Tuesday, April 13, 2010

Why Don't We Just Go Out and Sin?

If we are saved by grace, why don't we just go out and sin? This is an objection often made to the teaching of salvation by grace through faith. How do we deal with this?

The first thing we should note as a preliminary is that saving faith must be a sincere faith. God knows the heart and is not going to be fooled by outward appearances (1 Samuel 16:7; Matthew 6:6; Romans 2:16; 1 Timothy 5:24,25). This answers another related question, of whether I believe in deathbed repentance. My answer is, yes I do (Luke 23:39-43), but it has to be a sincere repentance. The person who decides to live in sin with the idea they can repent on their deathbed will not, barring a total change of heart that includes repudiating their original choice, be able to sincerely repent.

If, then, a person has a sincere faith it will have certain results. They will recognize they are a sinner (Romans 3:23) and were in danger of eternal punishment (Romans 6:23). Involved in this is the idea that God is the One who should be obeyed and that not obeying Him has negative consequences (Galatians 6:7,8). Are we, then, to conclude we should go back to the thing that was wrong and that nearly destroyed us (Romans 6:21,22)? Also, if we have genuine faith we will recognize that God paid an incredible price to deliver us from the punishment we deserved (John 3:16; Romans 5:8). Our logical response should be love of God ( 1 John 4:19; 2 Corinthians 5:14,15), which results in obedience to His commandments (John 14:21; 1 John 5:2). How far this will go in any individual's life will depend on their choices, but genuine faith should produce results (James 2:20; 2 Peter 1:9). Could one of the reasons we do not see as much of a result as we would like in the lives of professing Christians be failure to teach clearly the content of the gospel?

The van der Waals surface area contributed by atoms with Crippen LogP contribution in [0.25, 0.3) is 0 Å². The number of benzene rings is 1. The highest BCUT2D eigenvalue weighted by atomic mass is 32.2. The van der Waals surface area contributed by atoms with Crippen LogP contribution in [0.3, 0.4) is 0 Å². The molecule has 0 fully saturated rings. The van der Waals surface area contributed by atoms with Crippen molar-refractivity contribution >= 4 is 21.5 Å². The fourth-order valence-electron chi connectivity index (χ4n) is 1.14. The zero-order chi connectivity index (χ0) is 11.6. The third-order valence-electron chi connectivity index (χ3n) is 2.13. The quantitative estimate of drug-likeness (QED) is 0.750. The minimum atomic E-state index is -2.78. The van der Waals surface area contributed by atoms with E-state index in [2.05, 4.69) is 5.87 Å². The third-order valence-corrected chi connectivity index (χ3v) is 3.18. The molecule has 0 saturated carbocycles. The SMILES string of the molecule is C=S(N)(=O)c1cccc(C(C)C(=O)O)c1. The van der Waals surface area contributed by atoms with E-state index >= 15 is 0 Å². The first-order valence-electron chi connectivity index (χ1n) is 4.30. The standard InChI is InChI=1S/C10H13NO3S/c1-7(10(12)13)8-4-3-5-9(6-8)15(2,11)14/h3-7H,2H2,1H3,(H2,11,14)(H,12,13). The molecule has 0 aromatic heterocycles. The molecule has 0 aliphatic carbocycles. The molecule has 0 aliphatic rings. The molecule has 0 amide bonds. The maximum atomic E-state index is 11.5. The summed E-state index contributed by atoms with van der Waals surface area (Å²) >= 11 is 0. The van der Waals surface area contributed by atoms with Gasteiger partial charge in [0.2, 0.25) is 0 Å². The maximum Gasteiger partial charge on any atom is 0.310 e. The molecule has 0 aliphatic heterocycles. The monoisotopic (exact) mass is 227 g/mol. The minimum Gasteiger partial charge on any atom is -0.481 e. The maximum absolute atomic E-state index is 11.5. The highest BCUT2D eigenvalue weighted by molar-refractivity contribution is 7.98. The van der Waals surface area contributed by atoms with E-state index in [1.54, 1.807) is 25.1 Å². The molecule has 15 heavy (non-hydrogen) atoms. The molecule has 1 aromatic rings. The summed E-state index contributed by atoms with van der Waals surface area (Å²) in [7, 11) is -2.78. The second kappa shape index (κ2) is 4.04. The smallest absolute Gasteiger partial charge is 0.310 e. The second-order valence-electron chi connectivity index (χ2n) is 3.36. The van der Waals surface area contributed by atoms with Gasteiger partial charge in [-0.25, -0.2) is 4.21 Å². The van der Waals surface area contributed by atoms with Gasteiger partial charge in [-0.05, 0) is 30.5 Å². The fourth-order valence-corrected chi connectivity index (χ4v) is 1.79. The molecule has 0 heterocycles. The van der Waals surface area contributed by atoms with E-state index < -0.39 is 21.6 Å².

Also, when a person comes to Christ, the Holy Spirit comes into their life to work to change it (2 Corinthians 3:18; Romans 8:9; Philippians 2:13) and begins to work through them to minister to others (Ephesians 2:10; Colossians 1:29; 2 Corinthians 3:5,6). Again, how far this working will go in a particular individual depends on their response to it (Galatians 5:16; Ephesians 5:18; Philippians 3:12-14), but we should expect an effect in their lives.

I would therefore conclude that the result of salvation by grace is a changed life (Titus 2:11,12) and that the logical response to it is to present ourselves to God to carry out His purposes (Romans 12:1,2: 6:12-14). We should be careful of judging others, though (Romans 2:1,2; Matthew 7:1-5), but should correct others with gentleness (Galatians 6:1; 2 Timothy 2:24-26). And remember the case of Lot, whose soul was tormented over the deeds done in Sodom (2 Peter 2:6-8), and who despite appearances was a saved man.

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